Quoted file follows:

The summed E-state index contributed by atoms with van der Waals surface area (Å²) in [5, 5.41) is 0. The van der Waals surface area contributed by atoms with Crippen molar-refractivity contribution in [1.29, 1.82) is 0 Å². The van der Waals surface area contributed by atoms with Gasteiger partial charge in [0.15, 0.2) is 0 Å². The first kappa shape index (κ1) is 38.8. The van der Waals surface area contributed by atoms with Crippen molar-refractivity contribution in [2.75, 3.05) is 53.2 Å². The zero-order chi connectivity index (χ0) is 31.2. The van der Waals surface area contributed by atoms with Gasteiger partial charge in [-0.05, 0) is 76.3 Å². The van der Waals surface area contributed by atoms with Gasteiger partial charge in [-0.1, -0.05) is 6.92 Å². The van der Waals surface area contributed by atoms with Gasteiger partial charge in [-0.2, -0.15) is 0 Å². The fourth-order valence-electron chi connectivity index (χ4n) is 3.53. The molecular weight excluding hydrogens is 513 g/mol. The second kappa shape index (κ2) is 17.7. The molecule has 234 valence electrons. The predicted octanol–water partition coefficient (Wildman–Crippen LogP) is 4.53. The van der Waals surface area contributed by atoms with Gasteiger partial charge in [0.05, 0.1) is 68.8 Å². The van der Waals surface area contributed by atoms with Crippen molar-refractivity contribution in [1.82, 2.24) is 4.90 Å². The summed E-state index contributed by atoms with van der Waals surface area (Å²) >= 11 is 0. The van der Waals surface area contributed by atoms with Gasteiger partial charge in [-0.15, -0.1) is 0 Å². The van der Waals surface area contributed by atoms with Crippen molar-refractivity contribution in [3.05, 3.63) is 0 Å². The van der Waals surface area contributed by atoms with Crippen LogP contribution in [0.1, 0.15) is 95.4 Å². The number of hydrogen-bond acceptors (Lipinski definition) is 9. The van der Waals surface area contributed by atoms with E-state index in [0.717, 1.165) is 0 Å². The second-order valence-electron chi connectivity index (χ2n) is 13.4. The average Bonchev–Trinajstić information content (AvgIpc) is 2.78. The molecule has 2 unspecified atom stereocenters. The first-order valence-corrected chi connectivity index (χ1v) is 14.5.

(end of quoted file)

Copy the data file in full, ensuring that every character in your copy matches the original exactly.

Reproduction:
The summed E-state index contributed by atoms with van der Waals surface area (Å²) in [5, 5.41) is 0. The van der Waals surface area contributed by atoms with Crippen molar-refractivity contribution in [1.29, 1.82) is 0 Å². The van der Waals surface area contributed by atoms with Gasteiger partial charge in [0.15, 0.2) is 0 Å². The first kappa shape index (κ1) is 38.8. The van der Waals surface area contributed by atoms with Crippen molar-refractivity contribution in [2.75, 3.05) is 53.2 Å². The zero-order chi connectivity index (χ0) is 31.2. The van der Waals surface area contributed by atoms with Gasteiger partial charge in [-0.05, 0) is 76.3 Å². The van der Waals surface area contributed by atoms with Gasteiger partial charge in [-0.1, -0.05) is 6.92 Å². The van der Waals surface area contributed by atoms with Gasteiger partial charge in [-0.2, -0.15) is 0 Å². The fourth-order valence-electron chi connectivity index (χ4n) is 3.53. The molecular weight excluding hydrogens is 513 g/mol. The second kappa shape index (κ2) is 17.7. The molecule has 234 valence electrons. The predicted octanol–water partition coefficient (Wildman–Crippen LogP) is 4.53. The van der Waals surface area contributed by atoms with Gasteiger partial charge in [0.05, 0.1) is 68.8 Å². The van der Waals surface area contributed by atoms with Crippen molar-refractivity contribution in [1.82, 2.24) is 4.90 Å². The summed E-state index contributed by atoms with van der Waals surface area (Å²) >= 11 is 0. The van der Waals surface area contributed by atoms with Gasteiger partial charge in [-0.15, -0.1) is 0 Å². The van der Waals surface area contributed by atoms with Crippen molar-refractivity contribution in [3.05, 3.63) is 0 Å². The van der Waals surface area contributed by atoms with Crippen LogP contribution in [0.1, 0.15) is 95.4 Å². The number of hydrogen-bond acceptors (Lipinski definition) is 9. The van der Waals surface area contributed by atoms with E-state index in [0.717, 1.165) is 0 Å². The second-order valence-electron chi connectivity index (χ2n) is 13.4. The average Bonchev–Trinajstić information content (AvgIpc) is 2.78. The molecule has 2 unspecified atom stereocenters. The first-order valence-corrected chi connectivity index (χ1v) is 14.5.